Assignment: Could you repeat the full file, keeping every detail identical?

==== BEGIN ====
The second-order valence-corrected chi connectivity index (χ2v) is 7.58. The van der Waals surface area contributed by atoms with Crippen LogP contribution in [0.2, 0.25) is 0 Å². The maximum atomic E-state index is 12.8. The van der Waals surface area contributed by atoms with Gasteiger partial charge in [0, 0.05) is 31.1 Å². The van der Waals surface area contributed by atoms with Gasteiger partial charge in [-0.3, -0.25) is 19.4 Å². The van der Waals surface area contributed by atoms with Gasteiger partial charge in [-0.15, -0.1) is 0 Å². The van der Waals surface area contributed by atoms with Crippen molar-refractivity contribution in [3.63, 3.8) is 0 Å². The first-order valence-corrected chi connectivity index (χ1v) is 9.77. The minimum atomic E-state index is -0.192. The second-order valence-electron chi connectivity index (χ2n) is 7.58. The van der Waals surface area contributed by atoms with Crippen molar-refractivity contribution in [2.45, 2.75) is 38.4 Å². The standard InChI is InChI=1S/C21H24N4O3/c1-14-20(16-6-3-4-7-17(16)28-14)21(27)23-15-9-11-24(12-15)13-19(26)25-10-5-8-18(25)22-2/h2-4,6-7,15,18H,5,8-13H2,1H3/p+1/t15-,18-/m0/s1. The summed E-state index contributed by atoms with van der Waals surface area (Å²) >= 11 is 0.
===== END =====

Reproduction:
The second-order valence-corrected chi connectivity index (χ2v) is 7.58. The van der Waals surface area contributed by atoms with Crippen LogP contribution in [0.2, 0.25) is 0 Å². The maximum atomic E-state index is 12.8. The van der Waals surface area contributed by atoms with Gasteiger partial charge in [0, 0.05) is 31.1 Å². The van der Waals surface area contributed by atoms with Gasteiger partial charge in [-0.3, -0.25) is 19.4 Å². The van der Waals surface area contributed by atoms with Gasteiger partial charge in [-0.15, -0.1) is 0 Å². The van der Waals surface area contributed by atoms with Crippen molar-refractivity contribution in [3.63, 3.8) is 0 Å². The first-order valence-corrected chi connectivity index (χ1v) is 9.77. The minimum atomic E-state index is -0.192. The second-order valence-electron chi connectivity index (χ2n) is 7.58. The van der Waals surface area contributed by atoms with Crippen molar-refractivity contribution in [2.45, 2.75) is 38.4 Å². The standard InChI is InChI=1S/C21H24N4O3/c1-14-20(16-6-3-4-7-17(16)28-14)21(27)23-15-9-11-24(12-15)13-19(26)25-10-5-8-18(25)22-2/h2-4,6-7,15,18H,5,8-13H2,1H3/p+1/t15-,18-/m0/s1. The summed E-state index contributed by atoms with van der Waals surface area (Å²) >= 11 is 0.